Yes, she was at the World Trade Center.
The IRS group adjourned their meeting to join another group in the other tower. As they exited, the plane flew into the tower. An IRS director who was late to the meeting arrived in a taxi, as he exited a piece of debris hit him. He was in the hospital for months and later died.
They started north up Manhattan to get out of the city. Each time they found a building to go in, they were told it was closed. There were many acts of random kindness: a store opened to allow women in high heels to get sneakers; a water truck pulled over on the expressway to give out water.
They could not use their cell phones, until one person’s phone started to work. They passed the phone around so that each of them could contact loved ones. Sheila’s message was, “Doug, I am alive.” This was about 10:30 a.m. He could not contact us because all the lines were busy. At 11:30, my other daughter said, “I think Sheila is dead.” This I did not want to hear.
The IRS group finally heard that buses were taking the ferry to Hoboken, N.J. So they took a Circle Line ferry. The pilot was not familiar with the port and as he was docking, he ran into a pylon which crashed into the window next to Sheila.
Buses were confiscated from all over New Jersey and assembled at the port to take the people to their destination, but they did not know the routes. The passengers had to tell them where to go. Sheila’s car was at Journal Square, N.J. When she got on Route 78, she called home.
When she called us, her mother said, “You should not be talking with all the traffic.” Sheila replied, “Mom, there is not traffic, I can see no cars.”

It was a picture perfect fall day, sunny, comfortable temperature. I was packed and ready to drive to Albany for a conference. It was a beautiful day for a drive and I was excited to leave Cortland for a couple of days.
While I waited in the office that morning, someone listening to the radio brought it to our attention that a plane had crashed into the towers.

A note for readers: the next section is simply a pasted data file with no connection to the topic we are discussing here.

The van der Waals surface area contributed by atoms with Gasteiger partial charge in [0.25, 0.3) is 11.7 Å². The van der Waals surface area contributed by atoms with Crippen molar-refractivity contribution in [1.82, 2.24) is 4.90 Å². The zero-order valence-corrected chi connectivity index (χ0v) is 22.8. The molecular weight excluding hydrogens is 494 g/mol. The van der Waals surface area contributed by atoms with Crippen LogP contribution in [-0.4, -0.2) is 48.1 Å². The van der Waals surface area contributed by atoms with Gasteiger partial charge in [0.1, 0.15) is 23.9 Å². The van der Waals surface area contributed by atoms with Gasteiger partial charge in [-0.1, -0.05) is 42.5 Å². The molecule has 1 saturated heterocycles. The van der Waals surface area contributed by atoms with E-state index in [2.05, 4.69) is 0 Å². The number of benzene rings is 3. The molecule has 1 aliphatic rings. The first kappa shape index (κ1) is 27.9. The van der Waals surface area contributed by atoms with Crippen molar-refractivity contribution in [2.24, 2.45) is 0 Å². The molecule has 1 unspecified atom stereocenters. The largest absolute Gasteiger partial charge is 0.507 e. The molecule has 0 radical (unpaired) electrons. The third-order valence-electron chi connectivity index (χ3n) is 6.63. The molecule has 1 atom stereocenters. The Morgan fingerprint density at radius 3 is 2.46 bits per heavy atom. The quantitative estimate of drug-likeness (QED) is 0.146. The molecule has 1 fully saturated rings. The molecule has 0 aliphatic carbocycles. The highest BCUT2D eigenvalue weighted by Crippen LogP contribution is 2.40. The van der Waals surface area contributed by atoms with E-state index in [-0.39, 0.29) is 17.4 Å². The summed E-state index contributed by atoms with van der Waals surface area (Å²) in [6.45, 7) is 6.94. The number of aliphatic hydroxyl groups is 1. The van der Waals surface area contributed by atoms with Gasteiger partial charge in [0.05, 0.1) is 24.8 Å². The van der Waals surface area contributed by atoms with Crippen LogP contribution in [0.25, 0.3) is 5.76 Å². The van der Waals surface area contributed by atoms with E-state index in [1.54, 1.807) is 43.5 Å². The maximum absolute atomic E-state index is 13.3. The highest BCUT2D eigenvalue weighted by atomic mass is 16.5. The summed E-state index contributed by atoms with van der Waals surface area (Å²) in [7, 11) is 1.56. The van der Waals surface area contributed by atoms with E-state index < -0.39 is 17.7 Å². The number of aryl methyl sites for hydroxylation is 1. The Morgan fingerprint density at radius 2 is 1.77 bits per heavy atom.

We were all shocked, and as the morning progressed, the reality of the day became real. I didn’t feel safe, this was too close to home, just a few hours from our little community, people perished in a matter of minutes. It was surreal and quite frightening as the reality set in.
I’m not sure I felt anger but more helplessness and sadness for the victims and families. Watching the news that evening, the reports of survival, people demonstrating acts of heroism, comforted me somewhat, but the tragedies unfolding in New York City, Pennsylvania and Washington, D.C., made me question our world that day. I hugged my family a little tighter that evening and had an empty feeling in my heart.
Going to work the next day seemed strange, yet life would continue despite the horrific events in our country. Since that day I often reflect if we will ever feel safe again. I don’t think so. Life as we know it is forever changed, and for that I feel cheated.

I am reminded every day of the changes brought about by the Sept. 11, 2001, attacks.
I was at my desk that Tuesday morning (at Cortland Travel Center) when our office received a phone call from a client. The caller reported that a plane had just crashed into one of the towers of the World Trade Center in New York City. We watched, in horror, as a second plane slammed into the other tower. We knew, at that moment, our business would never be the same.
Shortly after the events of Sept. 11, 2001, security measures in our country changed drastically. The travel industry, especially, would change forever. Many new security requirements were immediately put into effect. These new security measures, while some think inconvenient and obtrusive, are meant to keep us safe.

Like all of us, I recall the horror of that autumn day and remember the souls lost. I reflect on the complex reasons of what may have motivated the perpetrators and reflect on the events that followed.
For me there is an everlasting connection with the tragic events of 9/11 and the formation of the Center for the Arts of Homer. I am chairperson of the Founder’s Group and founding chair of the board of directors for the center.
The birth of the center started in the spring of 2001. In 2000 the First Baptist Church of Homer announced that it would sell its historic building in order to build a larger church. The village of Homer commissioned a study to determine the best reuse of the beautiful brick structure built in 1891 and which was an important part of the village landscape.